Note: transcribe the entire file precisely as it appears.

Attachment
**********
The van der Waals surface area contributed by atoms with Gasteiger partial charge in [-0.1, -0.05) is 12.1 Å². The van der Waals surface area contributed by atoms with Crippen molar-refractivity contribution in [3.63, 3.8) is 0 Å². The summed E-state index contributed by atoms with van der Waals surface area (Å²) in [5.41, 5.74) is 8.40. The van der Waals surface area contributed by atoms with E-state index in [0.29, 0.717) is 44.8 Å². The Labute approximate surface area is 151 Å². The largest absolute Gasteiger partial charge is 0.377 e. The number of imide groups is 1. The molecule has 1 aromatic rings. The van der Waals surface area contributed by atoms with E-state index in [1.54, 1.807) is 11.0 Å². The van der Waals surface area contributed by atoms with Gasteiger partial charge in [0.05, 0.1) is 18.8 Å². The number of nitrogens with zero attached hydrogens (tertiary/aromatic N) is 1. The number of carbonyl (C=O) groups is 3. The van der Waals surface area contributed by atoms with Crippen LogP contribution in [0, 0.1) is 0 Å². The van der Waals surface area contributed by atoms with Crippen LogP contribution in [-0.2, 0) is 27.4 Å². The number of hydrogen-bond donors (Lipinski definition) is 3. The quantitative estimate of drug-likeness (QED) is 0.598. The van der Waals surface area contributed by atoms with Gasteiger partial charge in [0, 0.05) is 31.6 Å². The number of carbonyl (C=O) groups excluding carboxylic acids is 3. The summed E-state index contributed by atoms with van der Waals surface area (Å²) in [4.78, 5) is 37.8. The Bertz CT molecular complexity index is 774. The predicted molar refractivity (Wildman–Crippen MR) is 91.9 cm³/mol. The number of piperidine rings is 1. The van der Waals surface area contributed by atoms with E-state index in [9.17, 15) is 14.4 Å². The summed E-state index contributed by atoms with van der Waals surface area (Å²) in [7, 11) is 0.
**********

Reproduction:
The van der Waals surface area contributed by atoms with Gasteiger partial charge in [-0.1, -0.05) is 12.1 Å². The van der Waals surface area contributed by atoms with Crippen molar-refractivity contribution in [3.63, 3.8) is 0 Å². The summed E-state index contributed by atoms with van der Waals surface area (Å²) in [5.41, 5.74) is 8.40. The van der Waals surface area contributed by atoms with E-state index in [0.29, 0.717) is 44.8 Å². The Labute approximate surface area is 151 Å². The largest absolute Gasteiger partial charge is 0.377 e. The number of imide groups is 1. The molecule has 1 aromatic rings. The van der Waals surface area contributed by atoms with E-state index in [1.54, 1.807) is 11.0 Å². The van der Waals surface area contributed by atoms with Gasteiger partial charge in [0.05, 0.1) is 18.8 Å². The number of nitrogens with zero attached hydrogens (tertiary/aromatic N) is 1. The number of carbonyl (C=O) groups is 3. The van der Waals surface area contributed by atoms with Crippen LogP contribution in [0, 0.1) is 0 Å². The van der Waals surface area contributed by atoms with Crippen LogP contribution in [-0.2, 0) is 27.4 Å². The number of hydrogen-bond donors (Lipinski definition) is 3. The quantitative estimate of drug-likeness (QED) is 0.598. The van der Waals surface area contributed by atoms with Gasteiger partial charge in [0, 0.05) is 31.6 Å². The number of carbonyl (C=O) groups excluding carboxylic acids is 3. The summed E-state index contributed by atoms with van der Waals surface area (Å²) in [4.78, 5) is 37.8. The Bertz CT molecular complexity index is 774. The predicted molar refractivity (Wildman–Crippen MR) is 91.9 cm³/mol. The number of piperidine rings is 1. The van der Waals surface area contributed by atoms with E-state index in [9.17, 15) is 14.4 Å². The summed E-state index contributed by atoms with van der Waals surface area (Å²) in [7, 11) is 0.